I wanted to play with the idea of an official portrait, so I took portraits of the king and the queen, and also, the prince. The way he dresses is less reverential and doesn't have the uniform of royalty. Also, I really wanted to show the community because it's quite interesting to see how you mix the Cholitas, and the sort of rural tradition of Bolivia, which is very strong and very visual with African descendants. There’s this mix of Bolivia and Africa that is quite unexpected. I took portraits of the mothers of the Cholitas, these women who work in the fields and how their skin is black, but they were in the traditional Bolivian rural dress. I also wanted to explain, through the series of portraits of women, and also very young people, this mix of African Bolivia.
Then there’s another topic, this community is in the area that’s an important place for mining and for coca leaf cultivation. I wanted to document the coca leaves being linked to even a bigger problem that is cocaine trafficking in Latin America. It seems like a small, small village that has samples of very diverse consequences of very strong topics around the world—from slavery in a historical perspective, to royalty, to race and minorities, the war on drugs, and the production of drugs, and legalization of drugs, etc. All these you can find there.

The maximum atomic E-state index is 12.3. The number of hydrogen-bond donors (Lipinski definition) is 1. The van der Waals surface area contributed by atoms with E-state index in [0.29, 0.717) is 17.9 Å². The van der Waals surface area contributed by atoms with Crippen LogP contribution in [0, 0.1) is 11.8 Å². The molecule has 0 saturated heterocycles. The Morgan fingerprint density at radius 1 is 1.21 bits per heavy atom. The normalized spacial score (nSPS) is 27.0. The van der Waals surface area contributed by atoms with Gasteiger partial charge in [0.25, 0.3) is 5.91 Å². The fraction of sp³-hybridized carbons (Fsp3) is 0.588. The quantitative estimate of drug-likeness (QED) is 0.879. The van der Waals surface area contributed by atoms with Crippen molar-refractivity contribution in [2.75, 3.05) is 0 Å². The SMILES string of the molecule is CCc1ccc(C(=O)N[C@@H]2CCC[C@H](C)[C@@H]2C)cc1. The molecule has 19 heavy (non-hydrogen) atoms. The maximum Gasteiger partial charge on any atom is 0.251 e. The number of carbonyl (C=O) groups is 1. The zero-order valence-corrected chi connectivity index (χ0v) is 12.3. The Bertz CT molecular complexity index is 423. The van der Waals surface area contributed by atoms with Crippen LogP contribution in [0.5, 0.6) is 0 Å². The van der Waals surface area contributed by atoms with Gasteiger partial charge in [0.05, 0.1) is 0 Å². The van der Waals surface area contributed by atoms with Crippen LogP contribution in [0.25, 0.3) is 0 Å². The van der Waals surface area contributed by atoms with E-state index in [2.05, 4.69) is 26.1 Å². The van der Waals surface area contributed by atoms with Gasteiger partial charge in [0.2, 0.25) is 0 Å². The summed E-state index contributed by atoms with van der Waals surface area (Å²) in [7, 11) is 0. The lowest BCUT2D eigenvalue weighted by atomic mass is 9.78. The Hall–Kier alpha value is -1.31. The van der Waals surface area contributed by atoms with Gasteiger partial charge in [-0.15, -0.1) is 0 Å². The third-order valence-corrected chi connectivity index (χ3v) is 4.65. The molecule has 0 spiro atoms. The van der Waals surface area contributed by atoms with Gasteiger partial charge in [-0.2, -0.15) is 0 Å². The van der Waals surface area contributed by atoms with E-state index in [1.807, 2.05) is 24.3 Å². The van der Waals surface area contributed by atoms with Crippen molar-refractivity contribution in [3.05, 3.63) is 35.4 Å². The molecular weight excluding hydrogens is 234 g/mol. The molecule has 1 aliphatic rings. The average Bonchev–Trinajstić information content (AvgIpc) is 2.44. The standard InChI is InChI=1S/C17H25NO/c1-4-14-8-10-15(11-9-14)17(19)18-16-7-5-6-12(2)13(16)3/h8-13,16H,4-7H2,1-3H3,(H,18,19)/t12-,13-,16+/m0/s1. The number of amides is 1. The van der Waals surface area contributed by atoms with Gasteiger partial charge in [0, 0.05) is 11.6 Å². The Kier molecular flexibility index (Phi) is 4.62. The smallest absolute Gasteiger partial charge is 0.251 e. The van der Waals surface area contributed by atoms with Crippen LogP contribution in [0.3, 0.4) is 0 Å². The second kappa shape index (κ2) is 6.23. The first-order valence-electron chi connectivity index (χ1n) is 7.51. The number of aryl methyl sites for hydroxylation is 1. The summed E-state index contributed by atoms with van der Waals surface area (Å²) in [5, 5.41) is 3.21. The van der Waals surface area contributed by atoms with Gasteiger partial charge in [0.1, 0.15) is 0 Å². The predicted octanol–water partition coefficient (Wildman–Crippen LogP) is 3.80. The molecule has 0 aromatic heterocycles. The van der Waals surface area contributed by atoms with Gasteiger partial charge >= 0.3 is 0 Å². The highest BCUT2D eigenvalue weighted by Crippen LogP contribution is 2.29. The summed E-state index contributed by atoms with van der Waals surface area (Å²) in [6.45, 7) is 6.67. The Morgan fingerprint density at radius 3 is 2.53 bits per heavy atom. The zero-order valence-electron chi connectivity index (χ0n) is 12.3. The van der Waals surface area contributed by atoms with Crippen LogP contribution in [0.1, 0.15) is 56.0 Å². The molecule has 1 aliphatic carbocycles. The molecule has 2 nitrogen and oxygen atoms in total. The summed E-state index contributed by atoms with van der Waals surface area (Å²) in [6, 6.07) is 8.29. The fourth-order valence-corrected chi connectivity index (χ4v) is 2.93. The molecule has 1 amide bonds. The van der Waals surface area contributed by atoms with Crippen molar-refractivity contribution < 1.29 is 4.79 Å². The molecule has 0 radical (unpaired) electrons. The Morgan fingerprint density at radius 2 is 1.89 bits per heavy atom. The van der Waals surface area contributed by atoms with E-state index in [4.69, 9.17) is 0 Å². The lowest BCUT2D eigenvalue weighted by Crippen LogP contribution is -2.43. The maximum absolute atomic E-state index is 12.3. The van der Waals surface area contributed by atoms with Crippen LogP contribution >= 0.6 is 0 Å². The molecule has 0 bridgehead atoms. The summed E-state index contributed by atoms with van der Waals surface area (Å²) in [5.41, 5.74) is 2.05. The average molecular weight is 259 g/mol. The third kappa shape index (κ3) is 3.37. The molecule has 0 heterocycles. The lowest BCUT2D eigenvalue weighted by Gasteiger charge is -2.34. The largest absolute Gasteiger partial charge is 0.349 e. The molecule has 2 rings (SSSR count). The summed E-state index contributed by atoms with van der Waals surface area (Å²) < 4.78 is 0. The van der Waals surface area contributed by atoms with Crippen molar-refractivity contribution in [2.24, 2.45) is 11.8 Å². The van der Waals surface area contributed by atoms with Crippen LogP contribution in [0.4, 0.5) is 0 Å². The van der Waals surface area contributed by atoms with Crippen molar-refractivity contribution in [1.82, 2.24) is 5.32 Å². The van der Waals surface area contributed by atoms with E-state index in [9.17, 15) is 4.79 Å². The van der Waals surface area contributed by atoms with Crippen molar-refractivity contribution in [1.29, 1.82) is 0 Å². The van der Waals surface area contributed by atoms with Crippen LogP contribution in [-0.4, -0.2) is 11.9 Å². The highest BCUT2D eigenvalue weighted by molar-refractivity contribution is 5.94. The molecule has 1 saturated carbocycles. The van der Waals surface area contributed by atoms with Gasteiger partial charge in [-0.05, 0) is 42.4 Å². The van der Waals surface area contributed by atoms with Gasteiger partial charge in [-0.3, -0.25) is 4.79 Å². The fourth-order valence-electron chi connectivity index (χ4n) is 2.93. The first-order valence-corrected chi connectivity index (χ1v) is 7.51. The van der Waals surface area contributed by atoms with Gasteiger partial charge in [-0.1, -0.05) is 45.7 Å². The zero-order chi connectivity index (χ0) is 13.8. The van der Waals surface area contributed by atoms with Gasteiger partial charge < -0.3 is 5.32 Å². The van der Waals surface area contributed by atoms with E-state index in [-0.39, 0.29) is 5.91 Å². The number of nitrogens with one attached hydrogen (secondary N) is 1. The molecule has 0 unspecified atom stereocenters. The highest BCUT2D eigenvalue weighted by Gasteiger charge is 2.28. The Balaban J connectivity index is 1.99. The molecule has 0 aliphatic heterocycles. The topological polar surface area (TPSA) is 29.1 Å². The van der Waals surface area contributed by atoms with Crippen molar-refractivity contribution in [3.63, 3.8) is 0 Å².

DE: Many of your projects have an uncanny quality to them, how much planning goes into how you conceptualize and execute an image? Are you outlining the images you need to take before you take them? How much narrative control do you exert?